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The 19th century biologist’s drawings, tainted by scandal, helped bolster, then later dismiss, his biogenetic law.

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Time-lapse imaging shows the immune cells transferring chemical signals during pigment pattern formation in developing zebrafish.

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image: Infographic: How the Zebrafish Got Its Stripes

Infographic: How the Zebrafish Got Its Stripes

By Catherine Offord | May 1, 2017

Immune cells called macrophages shuttle cellular messages in the skin.

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The lungs of extremely premature lambs supported in a closed, sterile environment that enables fluid-based gas exchange grow and develop normally, researchers report.

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image: Image of the Day: Stop Signals

Image of the Day: Stop Signals

By The Scientist Staff | April 17, 2017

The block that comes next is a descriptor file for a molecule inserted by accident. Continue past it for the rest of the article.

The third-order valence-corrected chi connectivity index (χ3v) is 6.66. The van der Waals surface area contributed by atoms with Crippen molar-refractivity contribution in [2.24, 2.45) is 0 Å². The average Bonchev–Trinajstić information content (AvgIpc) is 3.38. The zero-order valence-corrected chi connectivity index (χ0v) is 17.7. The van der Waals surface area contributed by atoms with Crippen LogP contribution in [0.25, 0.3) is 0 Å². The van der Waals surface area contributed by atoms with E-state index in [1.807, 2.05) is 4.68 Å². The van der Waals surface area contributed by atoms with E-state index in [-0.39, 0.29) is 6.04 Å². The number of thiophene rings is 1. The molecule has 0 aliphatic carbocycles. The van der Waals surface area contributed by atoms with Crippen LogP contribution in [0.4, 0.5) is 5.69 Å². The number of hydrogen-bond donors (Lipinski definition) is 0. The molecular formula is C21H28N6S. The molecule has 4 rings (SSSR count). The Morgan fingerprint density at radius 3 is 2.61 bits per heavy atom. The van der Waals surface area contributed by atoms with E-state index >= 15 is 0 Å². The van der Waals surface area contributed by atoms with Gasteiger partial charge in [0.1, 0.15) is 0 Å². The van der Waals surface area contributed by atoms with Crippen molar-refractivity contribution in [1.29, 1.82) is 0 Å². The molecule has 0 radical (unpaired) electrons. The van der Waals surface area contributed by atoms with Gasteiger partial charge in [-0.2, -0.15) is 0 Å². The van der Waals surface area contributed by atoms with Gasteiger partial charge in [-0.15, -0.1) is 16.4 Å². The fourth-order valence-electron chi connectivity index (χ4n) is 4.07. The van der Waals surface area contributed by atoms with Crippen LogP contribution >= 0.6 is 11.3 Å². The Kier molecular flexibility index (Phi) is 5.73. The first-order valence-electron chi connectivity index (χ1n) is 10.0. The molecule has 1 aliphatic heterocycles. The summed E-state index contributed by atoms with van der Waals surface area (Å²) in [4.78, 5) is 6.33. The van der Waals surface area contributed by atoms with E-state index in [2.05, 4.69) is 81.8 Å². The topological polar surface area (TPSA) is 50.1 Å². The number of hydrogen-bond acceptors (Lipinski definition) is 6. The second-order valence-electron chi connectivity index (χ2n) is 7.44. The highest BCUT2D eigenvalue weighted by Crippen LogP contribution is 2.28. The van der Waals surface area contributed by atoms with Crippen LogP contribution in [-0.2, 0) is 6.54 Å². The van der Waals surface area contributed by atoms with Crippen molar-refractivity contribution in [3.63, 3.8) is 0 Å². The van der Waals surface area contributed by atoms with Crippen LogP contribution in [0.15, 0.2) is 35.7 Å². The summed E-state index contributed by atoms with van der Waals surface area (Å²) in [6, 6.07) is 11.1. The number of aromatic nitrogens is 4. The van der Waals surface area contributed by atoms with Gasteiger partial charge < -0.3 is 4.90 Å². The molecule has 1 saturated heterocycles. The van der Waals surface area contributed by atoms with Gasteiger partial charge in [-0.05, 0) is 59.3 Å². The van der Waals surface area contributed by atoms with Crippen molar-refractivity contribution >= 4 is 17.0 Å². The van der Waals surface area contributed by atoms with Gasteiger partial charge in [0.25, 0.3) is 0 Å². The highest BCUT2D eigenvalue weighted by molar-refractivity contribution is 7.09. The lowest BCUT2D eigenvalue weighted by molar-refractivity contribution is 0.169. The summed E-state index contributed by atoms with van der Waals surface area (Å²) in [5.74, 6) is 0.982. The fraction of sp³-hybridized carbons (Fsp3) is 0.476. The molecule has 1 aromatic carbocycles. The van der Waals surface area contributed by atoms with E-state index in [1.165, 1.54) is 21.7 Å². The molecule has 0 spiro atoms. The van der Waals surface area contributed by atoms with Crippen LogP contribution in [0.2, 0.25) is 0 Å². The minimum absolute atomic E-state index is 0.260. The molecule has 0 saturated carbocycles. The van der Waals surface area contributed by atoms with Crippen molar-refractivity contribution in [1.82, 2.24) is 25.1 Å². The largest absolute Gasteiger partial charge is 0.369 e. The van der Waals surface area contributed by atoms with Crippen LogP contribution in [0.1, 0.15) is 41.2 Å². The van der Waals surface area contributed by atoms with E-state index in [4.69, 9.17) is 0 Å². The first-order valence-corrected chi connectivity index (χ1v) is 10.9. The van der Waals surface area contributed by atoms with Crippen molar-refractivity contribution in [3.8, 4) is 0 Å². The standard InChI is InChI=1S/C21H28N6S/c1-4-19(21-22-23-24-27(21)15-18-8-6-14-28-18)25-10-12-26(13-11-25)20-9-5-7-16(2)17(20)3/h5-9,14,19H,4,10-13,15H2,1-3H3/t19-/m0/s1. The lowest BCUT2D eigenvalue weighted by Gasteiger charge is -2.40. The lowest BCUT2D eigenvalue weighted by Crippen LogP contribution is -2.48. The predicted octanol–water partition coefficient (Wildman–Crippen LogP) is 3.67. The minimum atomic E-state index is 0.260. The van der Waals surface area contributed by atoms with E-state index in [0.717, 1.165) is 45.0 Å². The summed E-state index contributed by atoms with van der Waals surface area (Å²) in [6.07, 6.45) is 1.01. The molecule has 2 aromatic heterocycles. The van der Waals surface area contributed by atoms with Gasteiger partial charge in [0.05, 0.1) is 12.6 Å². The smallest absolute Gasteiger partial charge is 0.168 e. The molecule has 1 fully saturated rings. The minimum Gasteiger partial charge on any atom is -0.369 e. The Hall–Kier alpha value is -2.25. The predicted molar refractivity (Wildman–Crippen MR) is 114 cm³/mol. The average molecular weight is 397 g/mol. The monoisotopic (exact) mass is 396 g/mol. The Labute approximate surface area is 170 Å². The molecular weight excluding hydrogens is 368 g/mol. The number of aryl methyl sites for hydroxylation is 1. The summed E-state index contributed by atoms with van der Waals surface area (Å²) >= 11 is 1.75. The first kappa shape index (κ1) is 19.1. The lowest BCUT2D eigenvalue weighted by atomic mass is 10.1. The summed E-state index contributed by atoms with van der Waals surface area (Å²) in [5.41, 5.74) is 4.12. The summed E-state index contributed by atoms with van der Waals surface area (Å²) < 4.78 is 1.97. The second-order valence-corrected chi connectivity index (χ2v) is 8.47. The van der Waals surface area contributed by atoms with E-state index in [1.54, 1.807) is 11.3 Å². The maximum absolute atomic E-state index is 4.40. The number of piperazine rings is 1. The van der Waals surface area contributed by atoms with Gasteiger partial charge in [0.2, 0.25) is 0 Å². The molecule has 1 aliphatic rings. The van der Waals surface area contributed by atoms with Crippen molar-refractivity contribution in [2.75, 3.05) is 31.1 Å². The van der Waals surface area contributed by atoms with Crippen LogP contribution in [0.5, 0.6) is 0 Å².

Transcytosis, suppression of vesicle traffic across cells, helps reduce permeability in the blood-retinal barrier during development.

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image: Image of the Day: Fanged Fish

Image of the Day: Fanged Fish

By The Scientist Staff | April 14, 2017

Poisonous fang blennies (Meiacanthus) are only around 2 inches long but, with their tiny fangs, they can inject predators with a venom that has potent hypotensive effects.

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image: Viral Trigger for Celiac Disease?

Viral Trigger for Celiac Disease?

By Anna Azvolinsky | April 6, 2017

A common, seemingly benign human virus can trigger an immune response that leads to celiac disease in a mouse model, researchers show. 

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image: Gel Scaffolds for Delivery of Immunotherapies

Gel Scaffolds for Delivery of Immunotherapies

By Rachel Berkowitz | April 1, 2017

Using biocompatible polymers to carry cancer immune therapies directly to the tumor

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image: Making CAR T-Cell Therapy Safer

Making CAR T-Cell Therapy Safer

By Catherine Offord | April 1, 2017

Following a spate of patient deaths in clinical trials testing modified T cells for the treatment of cancer, researchers work to reduce the treatment’s toxicity without sacrificing efficacy.

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image: Neoantigens Enable Personalized Cancer Immunotherapy

Neoantigens Enable Personalized Cancer Immunotherapy

By Stephen P. Schoenberger and Ezra Cohen | April 1, 2017

Tumors’ mutations can encode the seeds of their own destruction, in the form of immunogenic peptides recognized by T cells.

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